Read time: 2 minutes

GITMO Attorney Waterboarding Just The Tip Of The Iceburg

May 20, 2009 CNN ACOSTA: What you're saying is that waterboarding is only the beginning? LT. COL. YVONNE BRADLEY, MILITARY ATTORNEY FOR FREED DETAIN
Views:

May 20, 2009 CNN

ACOSTA: What you're saying is that waterboarding is only the beginning?

LT. COL. YVONNE BRADLEY, MILITARY ATTORNEY FOR FREED DETAINEE: Absolutely. It's the tip of the iceberg.

ACOSTA (voice-over): Air Force Reserve Lieutenant Colonel Yvonne Bradley says she came to that conclusion as a lifelong Republican who never had questioned the war on terror, when she was appointed the military attorney for Guantanamo detainee Binyam Mohamed.

(on camera): You thought this was a terrorist I'm dealing with?

BRADLEY: I absolutely did. I mean, my government was saying this was the worst of the worst.

ACOSTA (voice-over): A British resident originally from Ethiopia, Mohamed was detained by U.S. authorities in Pakistan right after the 9/11 attacks. Bradley says Mohamed may have attended an al Qaeda training camp in Afghanistan.

(on camera): So he may have been to a camp?

BRADLEY: He may have been to a camp.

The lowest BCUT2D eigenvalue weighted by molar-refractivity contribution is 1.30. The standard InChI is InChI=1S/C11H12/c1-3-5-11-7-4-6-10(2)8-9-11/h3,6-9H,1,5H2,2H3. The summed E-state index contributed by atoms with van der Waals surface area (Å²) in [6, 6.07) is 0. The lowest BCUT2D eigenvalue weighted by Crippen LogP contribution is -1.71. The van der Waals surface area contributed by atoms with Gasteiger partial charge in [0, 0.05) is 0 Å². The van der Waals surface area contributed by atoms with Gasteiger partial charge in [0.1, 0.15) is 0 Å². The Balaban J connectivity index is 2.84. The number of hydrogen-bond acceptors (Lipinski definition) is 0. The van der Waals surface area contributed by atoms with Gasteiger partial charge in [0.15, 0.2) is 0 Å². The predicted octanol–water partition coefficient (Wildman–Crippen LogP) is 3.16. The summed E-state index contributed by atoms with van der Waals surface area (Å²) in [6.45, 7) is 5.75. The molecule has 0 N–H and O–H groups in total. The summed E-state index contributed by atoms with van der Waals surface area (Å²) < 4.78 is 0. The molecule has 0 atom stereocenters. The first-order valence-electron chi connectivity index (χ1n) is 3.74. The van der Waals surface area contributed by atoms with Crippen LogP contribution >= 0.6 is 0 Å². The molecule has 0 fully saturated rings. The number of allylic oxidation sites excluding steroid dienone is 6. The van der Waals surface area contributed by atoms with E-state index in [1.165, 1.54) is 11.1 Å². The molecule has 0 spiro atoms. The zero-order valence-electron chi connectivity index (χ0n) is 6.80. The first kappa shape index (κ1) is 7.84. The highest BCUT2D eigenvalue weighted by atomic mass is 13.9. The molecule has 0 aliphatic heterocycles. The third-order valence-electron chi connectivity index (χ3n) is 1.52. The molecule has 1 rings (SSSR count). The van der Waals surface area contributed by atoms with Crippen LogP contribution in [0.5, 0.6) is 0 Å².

ACOSTA (voice-over): After Mohamed's arrest, Bradley says he was flown to Morocco where he was drugged, beaten, and worse.

BRADLEY: In Morocco, he also reported that they started this monthly treatment where they would come in with a scalpel or a razor- type of instrument and slash his genitals just with small cuts.

ACOSTA: Bradley says Mohamed was eventually shipped back to Afghanistan where he wrote out this confession, admitting to training at an al Qaeda camp and discussing plans for a dirty bomb. When asked if he had been abused, he wrote, no.

(on camera): You think he confessed to all of these things after he was tortured.

BRADLEY: There's no reliable evidence that Mr. Mohamed was going to do anything to the United States.

ACOSTA (voice-over): Late last year, a military commission's judge dropped the charges against Mohamed . On this third day in office, President Obama ordered Mohamed released from Guantanamo, a move blasted by one group representing military families.

BRIAN WISE, MILITARY FAMILIES UNITED: When we release these detainees, when we release these terrorists, we put America and we put America's allies in more danger.

ACOSTA: Mohamed told the BBC he is trying to move on.

BINYAM MOHAMED, GUANTANAMO DETAINEE: It's been seven years of literal darkness that I have been through with that. Coming back to life is taking me some time.

ACOSTA: Yvonne Bradley believes there are other former and current detainees on the same journey.

(on camera): Do you feel comfortable saying that in a U.S. military uniform?

BRADLEY: I do, because I raised my hand to protect the Constitution of the United States. This has nothing to do with national security. It has to do with national embarrassment.

Comments

We welcome relevant, respectful comments. Any comments that are sexist or in any other way deemed hateful by our staff will be deleted and constitute grounds for a ban from posting on the site. Please refer to our Terms of Service (revised 3/17/2016) for information on our posting policy.